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Preview: Comments on: The Supreme Court’s Off-Ramp from the Road To Medellin

Comments on: The Supreme Court’s Off-Ramp from the Road To Medellin



Harangues that just make sense



Last Build Date: Thu, 23 Nov 2017 22:56:39 +0000

 



By: Roger Friedman (7b90fd)

Wed, 17 Oct 2007 18:54:19 +0000

drj -- No treaty is being enforced in the US courts. It is the decree of the ICJ in the Avena case that is being enforced. It is being enforced as US law pursuant to the ICJ treaty. In my hypo, it is not Nebraska divorce law that is being enforced in the Ohio court, it is the decree of the Nebraska court. The case was heard and decided in a proper jurisdiction (Nebraska, ICJ), and other jurisdictions (Ohio, Texas) should respect it and not try to re-judge the merits under anybody's law (Nebraska/Ohio, international/Supreme Court). In other words, it should give the decree full faith and credit. Bush's letter adds no force to what the ICJ treaty already required. If he had said that the US would not enforce the decree notwithstanding its treaty obligation, it might be a different story, the Court would at least have to address whether he had that power. The federalism issue is a phony -- the Avena decision applies in Texas as much as the 1st Amendment or the federal drug laws -- the hangup is that Texas refused to accept it as "new law" under its state habeas code. It is free to continue to do so, but if it does it can expect that the required hearing will be conducted in US District Court under federal habeas.



By: Christoph (92b8f7)

Tue, 16 Oct 2007 22:37:12 +0000

Found it.



By: DRJ (8b9d41)

Tue, 16 Oct 2007 22:32:38 +0000

Roger Friedman, Thanks for your response. I should have been more specific. Why so you think this a full faith and credit issue? It seems like a federalism issue to me and that makes me wonder: Is it your position that it is the President's memo that must be enforced or is the treaty itself enforceable in state courts?



By: Christoph (92b8f7)

Tue, 16 Oct 2007 22:02:55 +0000

What is Souter's position?



By: Roger Friedman (aba8ba)

Tue, 16 Oct 2007 21:57:28 +0000

nk -- (1) As soon as you start talking about body attachment, you start talking about the 4th amendment and neutral detached magistrates and habeas corpus. This is why I initially said that waiving procedural default does not violate anybody's constitutional rights. (2) I also noted initially that the ICJ had jurisdiction, which Texas does not deny. In my hypo, I assume that "we" got divorced in Nebraska, meaning that both parties had submitted to the personal and subject matter jurisdiction of the Nebraska court. (3) Of course we'll see. But what I was responding to in WLS's analysis was the idea that there was some need for a trick solution to avoid confronting the issue of presidential power. But if you look at my analysis, you will see that the president need not have said anything for the order to be enforced. If the president or congress had said something to the contrary, then you might have had to address the scope of their powers. That's why I think Roberts and Alito can join Souter (whose position I have been parroting).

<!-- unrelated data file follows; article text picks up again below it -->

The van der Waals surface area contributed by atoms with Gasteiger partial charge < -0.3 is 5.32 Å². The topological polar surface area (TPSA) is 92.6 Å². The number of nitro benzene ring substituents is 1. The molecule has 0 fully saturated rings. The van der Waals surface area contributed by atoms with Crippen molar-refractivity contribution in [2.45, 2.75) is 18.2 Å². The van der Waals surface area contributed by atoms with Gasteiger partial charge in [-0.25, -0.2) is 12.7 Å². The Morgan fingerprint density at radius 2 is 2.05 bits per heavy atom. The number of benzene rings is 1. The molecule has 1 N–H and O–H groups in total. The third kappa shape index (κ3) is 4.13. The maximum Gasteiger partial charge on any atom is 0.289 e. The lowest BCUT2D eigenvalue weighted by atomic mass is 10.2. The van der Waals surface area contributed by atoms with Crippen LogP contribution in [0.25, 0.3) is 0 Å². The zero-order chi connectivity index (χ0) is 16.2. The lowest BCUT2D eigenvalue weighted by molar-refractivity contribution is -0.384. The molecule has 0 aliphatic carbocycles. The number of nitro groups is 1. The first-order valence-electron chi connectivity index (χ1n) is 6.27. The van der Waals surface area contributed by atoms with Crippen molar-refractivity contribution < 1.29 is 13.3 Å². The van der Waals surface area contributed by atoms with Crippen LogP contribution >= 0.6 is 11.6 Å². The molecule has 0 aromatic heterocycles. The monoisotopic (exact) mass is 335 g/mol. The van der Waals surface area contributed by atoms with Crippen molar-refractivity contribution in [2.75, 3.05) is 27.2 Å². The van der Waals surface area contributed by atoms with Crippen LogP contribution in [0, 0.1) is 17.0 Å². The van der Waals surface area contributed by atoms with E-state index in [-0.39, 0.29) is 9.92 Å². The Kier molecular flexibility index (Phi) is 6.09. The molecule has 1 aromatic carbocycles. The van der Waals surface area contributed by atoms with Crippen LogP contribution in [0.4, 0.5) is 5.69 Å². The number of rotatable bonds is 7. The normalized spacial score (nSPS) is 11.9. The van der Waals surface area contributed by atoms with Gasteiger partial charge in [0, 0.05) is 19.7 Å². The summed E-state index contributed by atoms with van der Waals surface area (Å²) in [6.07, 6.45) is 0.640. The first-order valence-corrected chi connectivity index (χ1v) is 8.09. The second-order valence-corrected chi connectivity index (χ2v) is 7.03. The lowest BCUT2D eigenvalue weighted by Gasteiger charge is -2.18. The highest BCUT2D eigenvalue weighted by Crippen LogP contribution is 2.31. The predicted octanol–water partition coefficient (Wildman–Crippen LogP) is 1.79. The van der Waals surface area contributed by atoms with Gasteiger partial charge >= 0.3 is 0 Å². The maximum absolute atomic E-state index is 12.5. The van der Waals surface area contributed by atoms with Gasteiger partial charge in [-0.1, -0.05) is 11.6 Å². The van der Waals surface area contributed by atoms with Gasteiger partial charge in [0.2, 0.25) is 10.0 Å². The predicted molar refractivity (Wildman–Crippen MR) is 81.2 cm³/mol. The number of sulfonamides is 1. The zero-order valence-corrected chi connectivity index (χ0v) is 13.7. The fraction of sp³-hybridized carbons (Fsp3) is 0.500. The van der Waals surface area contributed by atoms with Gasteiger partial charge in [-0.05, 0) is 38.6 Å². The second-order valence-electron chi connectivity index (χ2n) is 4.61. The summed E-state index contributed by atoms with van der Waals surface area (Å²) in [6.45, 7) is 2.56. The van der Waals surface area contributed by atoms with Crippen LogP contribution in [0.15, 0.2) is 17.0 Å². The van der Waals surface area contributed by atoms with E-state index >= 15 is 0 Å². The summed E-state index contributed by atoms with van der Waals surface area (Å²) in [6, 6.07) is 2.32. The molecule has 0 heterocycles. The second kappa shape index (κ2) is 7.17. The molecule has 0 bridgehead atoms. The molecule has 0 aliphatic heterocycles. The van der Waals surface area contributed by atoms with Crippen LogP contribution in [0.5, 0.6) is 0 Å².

By: nk (6e4f93)

Tue, 16 Oct 2007 14:08:09 +0000

Fair enough, Roger, but to carry your analogy to this case: The Nebraska decree was filed in the Ohio court and the Ohio court issued further orders for its enforcement in Ohio. It was not given to a sheriff in Ohio who went and "body attached" the delinquent ex or, even more closely, to the Governor of Ohio who directed an Ohio court to issue a body attachment. Further, the Nebraska court's subject matter and personal jurisdiction can be challenged in the Ohio court. We'll see. I like WLS's analysis.



By: Roger Friedman (7b90fd)

Tue, 16 Oct 2007 13:40:42 +0000

drj -- Suppose you and I have been married and get a divorce in Nebraska. The decree specifies that I have to pay you $1000 per month alimony. I move to Ohio and stop paying you. You bring an action against me in Ohio to enforce the Nebraska decree. I don't get to litigate in Ohio whether the Nebraska decree was fair and legal; because I got due process in Nebraska, the Ohio courts should simply enforce the decree without looking behind it to the underlying case. This is giving full faith and credit. Even if Ohio law prohibited alimony, the decree would have to be enforced because the matter had been litigated and decided. The same thing happens between countries, either as a matter of treaty or of comity (the respect courts show other courts).



By: nk (6e4f93)

Tue, 16 Oct 2007 02:53:26 +0000

Roger #39, thank you. I do have more questions but DRJ is ahead of me and by anwering hers you might answer mine.



By: DRJ (67ced6)

Tue, 16 Oct 2007 02:37:31 +0000

Roger Friedman #36, I'm glad you joined this discussion. I found your comment helpful but I don't understand this statement:
"In the decision under review, the Texas courts redecided the merits of Avena, they did not give it the full faith and credit it deserved."
Would you mind elaborating on it?



By: Roger Friedman (d613a0)

Tue, 16 Oct 2007 02:27:36 +0000

nk -- Scalia very early in the argument said that he was loathe to give up his authority under Article III to decide what US law is. Other bloggers have suggested this was directed at Kennedy. But it is well-established that decisions of foreign courts will be enforced in the US where the foreign court had jurisdiction and the parties could get due process. In a like manner, decisions of the courts of one state will be enforced in the courts of another. Otherwise custody battles and will contents would be even uglier than they already are, with one court constantly trumping another.